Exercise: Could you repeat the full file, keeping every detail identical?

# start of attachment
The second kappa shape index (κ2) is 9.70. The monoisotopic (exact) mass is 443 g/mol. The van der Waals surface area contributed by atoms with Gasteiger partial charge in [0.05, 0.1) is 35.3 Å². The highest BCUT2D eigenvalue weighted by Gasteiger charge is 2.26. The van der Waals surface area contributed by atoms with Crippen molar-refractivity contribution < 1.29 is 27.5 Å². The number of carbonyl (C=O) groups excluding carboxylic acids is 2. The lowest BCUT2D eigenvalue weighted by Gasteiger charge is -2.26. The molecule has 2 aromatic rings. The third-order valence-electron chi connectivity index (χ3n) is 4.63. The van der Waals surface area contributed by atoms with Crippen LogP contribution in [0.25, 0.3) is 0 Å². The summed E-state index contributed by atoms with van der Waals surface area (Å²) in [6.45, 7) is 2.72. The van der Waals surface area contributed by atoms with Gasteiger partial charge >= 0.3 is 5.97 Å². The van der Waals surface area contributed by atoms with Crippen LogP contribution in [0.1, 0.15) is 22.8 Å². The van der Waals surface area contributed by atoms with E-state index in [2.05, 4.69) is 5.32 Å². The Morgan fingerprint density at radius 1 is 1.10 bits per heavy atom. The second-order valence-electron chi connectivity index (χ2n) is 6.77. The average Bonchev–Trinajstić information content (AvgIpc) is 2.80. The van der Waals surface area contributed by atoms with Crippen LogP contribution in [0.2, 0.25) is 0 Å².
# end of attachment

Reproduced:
The second kappa shape index (κ2) is 9.70. The monoisotopic (exact) mass is 443 g/mol. The van der Waals surface area contributed by atoms with Gasteiger partial charge in [0.05, 0.1) is 35.3 Å². The highest BCUT2D eigenvalue weighted by Gasteiger charge is 2.26. The van der Waals surface area contributed by atoms with Crippen molar-refractivity contribution < 1.29 is 27.5 Å². The number of carbonyl (C=O) groups excluding carboxylic acids is 2. The lowest BCUT2D eigenvalue weighted by Gasteiger charge is -2.26. The molecule has 2 aromatic rings. The third-order valence-electron chi connectivity index (χ3n) is 4.63. The van der Waals surface area contributed by atoms with Crippen LogP contribution in [0.25, 0.3) is 0 Å². The summed E-state index contributed by atoms with van der Waals surface area (Å²) in [6.45, 7) is 2.72. The van der Waals surface area contributed by atoms with Gasteiger partial charge >= 0.3 is 5.97 Å². The van der Waals surface area contributed by atoms with Crippen LogP contribution in [0.1, 0.15) is 22.8 Å². The van der Waals surface area contributed by atoms with E-state index in [2.05, 4.69) is 5.32 Å². The Morgan fingerprint density at radius 1 is 1.10 bits per heavy atom. The second-order valence-electron chi connectivity index (χ2n) is 6.77. The average Bonchev–Trinajstić information content (AvgIpc) is 2.80. The van der Waals surface area contributed by atoms with Crippen LogP contribution in [0.2, 0.25) is 0 Å².